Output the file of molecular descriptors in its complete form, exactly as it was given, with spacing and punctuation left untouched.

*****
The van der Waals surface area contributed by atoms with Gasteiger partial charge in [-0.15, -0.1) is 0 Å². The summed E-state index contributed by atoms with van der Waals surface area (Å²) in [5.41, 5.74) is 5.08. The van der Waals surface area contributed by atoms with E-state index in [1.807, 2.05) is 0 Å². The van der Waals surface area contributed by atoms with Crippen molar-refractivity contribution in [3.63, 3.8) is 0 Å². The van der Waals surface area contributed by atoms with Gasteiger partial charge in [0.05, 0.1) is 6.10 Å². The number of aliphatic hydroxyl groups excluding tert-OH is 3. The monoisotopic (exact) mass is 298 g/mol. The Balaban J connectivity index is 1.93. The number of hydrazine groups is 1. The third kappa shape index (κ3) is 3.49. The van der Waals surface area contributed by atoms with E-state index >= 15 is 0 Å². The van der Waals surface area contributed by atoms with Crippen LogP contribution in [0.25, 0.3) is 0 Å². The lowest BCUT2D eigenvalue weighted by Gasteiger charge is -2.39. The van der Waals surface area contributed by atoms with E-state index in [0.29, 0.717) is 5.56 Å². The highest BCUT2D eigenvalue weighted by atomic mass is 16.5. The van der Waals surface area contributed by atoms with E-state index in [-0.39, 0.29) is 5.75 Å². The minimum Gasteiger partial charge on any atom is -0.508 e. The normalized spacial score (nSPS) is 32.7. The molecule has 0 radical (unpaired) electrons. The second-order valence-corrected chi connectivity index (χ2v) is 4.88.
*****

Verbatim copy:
The van der Waals surface area contributed by atoms with Gasteiger partial charge in [-0.15, -0.1) is 0 Å². The summed E-state index contributed by atoms with van der Waals surface area (Å²) in [5.41, 5.74) is 5.08. The van der Waals surface area contributed by atoms with E-state index in [1.807, 2.05) is 0 Å². The van der Waals surface area contributed by atoms with Crippen molar-refractivity contribution in [3.63, 3.8) is 0 Å². The van der Waals surface area contributed by atoms with Gasteiger partial charge in [0.05, 0.1) is 6.10 Å². The number of aliphatic hydroxyl groups excluding tert-OH is 3. The monoisotopic (exact) mass is 298 g/mol. The Balaban J connectivity index is 1.93. The number of hydrazine groups is 1. The third kappa shape index (κ3) is 3.49. The van der Waals surface area contributed by atoms with E-state index >= 15 is 0 Å². The van der Waals surface area contributed by atoms with Crippen LogP contribution in [0.25, 0.3) is 0 Å². The lowest BCUT2D eigenvalue weighted by Gasteiger charge is -2.39. The van der Waals surface area contributed by atoms with E-state index in [0.29, 0.717) is 5.56 Å². The highest BCUT2D eigenvalue weighted by atomic mass is 16.5. The van der Waals surface area contributed by atoms with E-state index in [-0.39, 0.29) is 5.75 Å². The minimum Gasteiger partial charge on any atom is -0.508 e. The normalized spacial score (nSPS) is 32.7. The molecule has 0 radical (unpaired) electrons. The second-order valence-corrected chi connectivity index (χ2v) is 4.88.